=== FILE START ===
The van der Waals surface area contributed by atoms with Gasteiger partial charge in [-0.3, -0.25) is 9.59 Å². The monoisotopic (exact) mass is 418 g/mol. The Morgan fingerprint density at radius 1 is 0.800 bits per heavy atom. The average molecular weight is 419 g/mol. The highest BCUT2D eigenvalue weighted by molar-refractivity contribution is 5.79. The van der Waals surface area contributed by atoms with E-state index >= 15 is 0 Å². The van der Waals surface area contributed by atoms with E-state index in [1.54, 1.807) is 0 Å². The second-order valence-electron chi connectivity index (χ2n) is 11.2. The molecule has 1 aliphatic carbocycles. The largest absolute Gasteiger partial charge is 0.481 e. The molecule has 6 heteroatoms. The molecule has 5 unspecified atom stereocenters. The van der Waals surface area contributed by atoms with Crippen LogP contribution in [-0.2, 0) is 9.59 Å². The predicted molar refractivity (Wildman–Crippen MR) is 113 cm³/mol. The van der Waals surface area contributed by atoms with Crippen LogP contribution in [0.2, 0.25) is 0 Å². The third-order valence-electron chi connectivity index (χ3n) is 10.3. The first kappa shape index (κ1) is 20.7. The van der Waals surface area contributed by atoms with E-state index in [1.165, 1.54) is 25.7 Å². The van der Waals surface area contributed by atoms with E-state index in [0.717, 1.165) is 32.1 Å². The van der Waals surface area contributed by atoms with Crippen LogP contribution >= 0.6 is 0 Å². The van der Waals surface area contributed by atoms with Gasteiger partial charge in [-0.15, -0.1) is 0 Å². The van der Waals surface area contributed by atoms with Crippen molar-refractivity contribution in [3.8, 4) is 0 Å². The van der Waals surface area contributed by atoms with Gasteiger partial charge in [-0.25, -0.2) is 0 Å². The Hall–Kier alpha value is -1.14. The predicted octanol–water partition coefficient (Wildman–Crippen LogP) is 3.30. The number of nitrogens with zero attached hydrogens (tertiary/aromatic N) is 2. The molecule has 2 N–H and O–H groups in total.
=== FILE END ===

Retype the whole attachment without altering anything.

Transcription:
The van der Waals surface area contributed by atoms with Gasteiger partial charge in [-0.3, -0.25) is 9.59 Å². The monoisotopic (exact) mass is 418 g/mol. The Morgan fingerprint density at radius 1 is 0.800 bits per heavy atom. The average molecular weight is 419 g/mol. The highest BCUT2D eigenvalue weighted by molar-refractivity contribution is 5.79. The van der Waals surface area contributed by atoms with E-state index >= 15 is 0 Å². The van der Waals surface area contributed by atoms with E-state index in [1.54, 1.807) is 0 Å². The second-order valence-electron chi connectivity index (χ2n) is 11.2. The molecule has 1 aliphatic carbocycles. The largest absolute Gasteiger partial charge is 0.481 e. The molecule has 6 heteroatoms. The molecule has 5 unspecified atom stereocenters. The van der Waals surface area contributed by atoms with Crippen LogP contribution in [-0.2, 0) is 9.59 Å². The predicted molar refractivity (Wildman–Crippen MR) is 113 cm³/mol. The van der Waals surface area contributed by atoms with Crippen LogP contribution in [0.2, 0.25) is 0 Å². The third-order valence-electron chi connectivity index (χ3n) is 10.3. The first kappa shape index (κ1) is 20.7. The van der Waals surface area contributed by atoms with E-state index in [1.165, 1.54) is 25.7 Å². The van der Waals surface area contributed by atoms with E-state index in [0.717, 1.165) is 32.1 Å². The van der Waals surface area contributed by atoms with Crippen LogP contribution >= 0.6 is 0 Å². The van der Waals surface area contributed by atoms with Gasteiger partial charge in [-0.15, -0.1) is 0 Å². The van der Waals surface area contributed by atoms with Crippen molar-refractivity contribution in [3.8, 4) is 0 Å². The van der Waals surface area contributed by atoms with Gasteiger partial charge in [-0.25, -0.2) is 0 Å². The Hall–Kier alpha value is -1.14. The predicted octanol–water partition coefficient (Wildman–Crippen LogP) is 3.30. The number of nitrogens with zero attached hydrogens (tertiary/aromatic N) is 2. The molecule has 2 N–H and O–H groups in total.